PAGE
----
A Personal Narrative of the Early Days of Wireless by One of the Few Men Who were Helping Start the Wheels Almost Before There were the Necessary Tracks
The men who built the wireless apparatus during the winter of 1901 and 1902 in the shop of the Carstarphen Electric Co., Denver, Colorado. Mr. W. P. Carstarphen is the tall bald man in the rear. Mr. G. T. Swenson who later became Mr. Marriott's assistant in the California work is the man in the checked shirt in the center. Mr. Marriott is at the left with his hand in his pocket. He says he was trying to raise a beard to look old enough for his job. He was twenty-two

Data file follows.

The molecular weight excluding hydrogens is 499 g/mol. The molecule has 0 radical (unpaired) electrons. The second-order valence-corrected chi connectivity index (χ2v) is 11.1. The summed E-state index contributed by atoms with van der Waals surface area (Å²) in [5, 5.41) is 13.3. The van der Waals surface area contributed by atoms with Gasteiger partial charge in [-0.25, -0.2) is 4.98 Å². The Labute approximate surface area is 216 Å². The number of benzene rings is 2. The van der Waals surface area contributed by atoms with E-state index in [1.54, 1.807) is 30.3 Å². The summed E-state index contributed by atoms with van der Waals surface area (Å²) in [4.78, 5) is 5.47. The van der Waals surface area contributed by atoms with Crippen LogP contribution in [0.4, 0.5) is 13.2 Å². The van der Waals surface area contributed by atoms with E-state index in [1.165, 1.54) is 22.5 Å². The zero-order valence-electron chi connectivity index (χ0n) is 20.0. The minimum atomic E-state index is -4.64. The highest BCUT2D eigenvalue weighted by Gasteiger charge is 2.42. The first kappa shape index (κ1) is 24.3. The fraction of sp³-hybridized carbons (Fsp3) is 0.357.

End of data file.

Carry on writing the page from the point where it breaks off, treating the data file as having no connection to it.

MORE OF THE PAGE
The coherer detector, decoherer, relays, sounder, tuning transformer, and tape recorder are shown on the large board. At the right is shown a contact type detector with telephone receivers. In this contact detector, steel balls floating on mercury were brought into contact with a strip of aluminum or oxidized iron. The contact pressure was varied by screwing a thumb screw in or out of the mercury. The phones used were the adjustable-magnets, watch-case type of Stromberg Carlson phones, rewound with fine wire (36 or 40 B&S). Note the leveling screws on the coherer receiver board; not only were these necessary but the coherers had to be very carefully made, exhausted by a mercury pump and the circuits screened by a metal case as we screen circuits now. Taken in Denver, March, 1902.